Norman continues to champion “don’t reason your way to a solution — observe real people.” This shows an understanding that simplicity is defined by molding the experience of users to one that is streamlined and widely accepted and understood. With Norman, the focus is on features and carving away features or removing distraction.
This reflects a phenomenon, often referred to as the paradox of choice, which states that when there is too much choice, the user cannot make an informed decision. This can happen in anything from picking a product, to selecting which food to have on a menu, to web design. The theory is that restricting that choice, or making the choice more simple, converts more users.
Tell me, when optimising a checkout and you are asked to reduce the number of fields within the checkout process, are you doing that to make the process more simple or improve usability or both? Removing checkout fields can sometimes yield a negative effect as this study shows. In fact, in this study, the attempt at making something ‘more simple’ actually decreased usability and reduced conversions by 14.23%.
The morale of the story? Usability and simplicity are different … but are interlinked.
Books such as Designing Web Usability by Jakob Neilsen and Steve Krug’s Don’t Make Me Think are examples of literature on the topic. For real life applications, I recommend you watch any one of Steve Job’s keynotes and take note of phrases such as “look how simple this is” or “it’s so simple”. You will be amazed that the word “simple” is mentioned much more than you would expect.
When is the Non-Technical Single User Test Appropriate?
When user testing, we try and match the testers with the site’s personas. For example, if the website is selling the Tesla Powerwall, I assume, parents are not quite the right nor expected demographic. But does that mean that mums or dads should not test the site irrespectively?
The purpose of non-technical single user testing is not to match demographics or even psychographics to that of the desired persona, but instead, to determine the simplicity of the website which again reverts us to the question we proposed above. When your carrying out this form of testing, the test users’ thoughts and feelings should not be taken as verbatim. They are still subjective. But they are small, bright sparks that might be important for future hypotheses.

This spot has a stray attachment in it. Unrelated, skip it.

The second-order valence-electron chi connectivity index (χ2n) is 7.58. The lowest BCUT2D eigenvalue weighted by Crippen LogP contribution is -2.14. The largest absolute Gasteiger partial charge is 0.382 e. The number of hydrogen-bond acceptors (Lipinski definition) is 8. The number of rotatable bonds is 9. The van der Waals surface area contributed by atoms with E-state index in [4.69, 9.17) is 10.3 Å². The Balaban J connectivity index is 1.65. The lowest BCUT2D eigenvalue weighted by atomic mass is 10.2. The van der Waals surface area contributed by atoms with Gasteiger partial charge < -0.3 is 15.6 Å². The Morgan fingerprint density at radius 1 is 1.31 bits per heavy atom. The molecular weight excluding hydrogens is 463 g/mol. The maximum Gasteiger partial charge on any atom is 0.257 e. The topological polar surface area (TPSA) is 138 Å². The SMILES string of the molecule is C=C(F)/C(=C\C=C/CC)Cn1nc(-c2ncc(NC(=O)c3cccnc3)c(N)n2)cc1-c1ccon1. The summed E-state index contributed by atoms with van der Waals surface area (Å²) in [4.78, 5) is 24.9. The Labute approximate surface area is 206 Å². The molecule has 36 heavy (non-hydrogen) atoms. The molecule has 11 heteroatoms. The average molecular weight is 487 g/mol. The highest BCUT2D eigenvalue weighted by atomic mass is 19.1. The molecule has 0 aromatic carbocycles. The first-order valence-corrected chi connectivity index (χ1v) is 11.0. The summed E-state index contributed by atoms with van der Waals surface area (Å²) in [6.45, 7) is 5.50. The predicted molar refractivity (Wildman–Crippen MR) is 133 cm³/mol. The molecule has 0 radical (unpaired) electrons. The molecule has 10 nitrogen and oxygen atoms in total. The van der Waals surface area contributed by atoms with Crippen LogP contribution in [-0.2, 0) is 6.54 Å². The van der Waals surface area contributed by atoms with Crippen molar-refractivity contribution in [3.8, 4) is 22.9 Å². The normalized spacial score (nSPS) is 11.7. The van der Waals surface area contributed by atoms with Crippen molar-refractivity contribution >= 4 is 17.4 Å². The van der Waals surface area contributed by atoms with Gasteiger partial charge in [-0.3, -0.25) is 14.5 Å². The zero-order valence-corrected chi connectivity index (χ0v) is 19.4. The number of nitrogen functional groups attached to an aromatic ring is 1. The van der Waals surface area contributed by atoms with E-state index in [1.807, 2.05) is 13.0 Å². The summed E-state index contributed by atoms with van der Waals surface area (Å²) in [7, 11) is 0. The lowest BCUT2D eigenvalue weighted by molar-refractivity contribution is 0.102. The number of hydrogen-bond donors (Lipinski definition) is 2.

Let us assume you run Lands End and you ask your mother or father to act as your tester (the non-technical person you are entrusting with giving you an honest opinion) to find a sweater that they on the site. They might easily navigate to the sweaters page but on the page could make a flippant comment about the price – after all GBP 18.56 – GBP 43.83 is a mouthful – “Where’s the price? Oh wait, there it is”. Being a usability tester he / she falls victim to what we call an acceptance bias. This is where the user is fully aware they are being tested, accept this situation and are more forgiving as a result.
In this case, the rush to change all prices because your tester tells you to might not be appropriate. However, this insight can be validated using other data sets (“are other people experiencing this issue?” “is this actually an issue?” “is this losing us money or, if improved, can we increase our revenue?”) and experiment. This process alone is a sub-set of conversion rate optimisation.
As a result, the non-technical single user test is appropriate in almost every case, but should be understood that it is predominately a more limited version of usability testing, not user testing – the two of which I would define as very different. The former being that of finding gaps, holes, issues or opportunities with the flow or journey of a site while user testing involves associating a voice to the target customer on their perceptual thoughts and feelings towards a website – usability or otherwise. Ultimately, this comes down to your testing script and scenarios.
Use a non-technical, single user test to test your website. Why not? It could spark ideas for experiments or even identify holes or gaps you never knew existed. It is extremely easy and actually quite common. You can pay for services such as Theuserismymom or use software to record your own test session (ideally both screen and voice).
Please be aware of the limitations in such an approach. It is recommended that non-technical single user testing techniques are used in conjunction with other forms of usability testing and user experience discovery methods to truly understand the value of your website and opportunities that lie within it.
(Lead image: Depositphotos)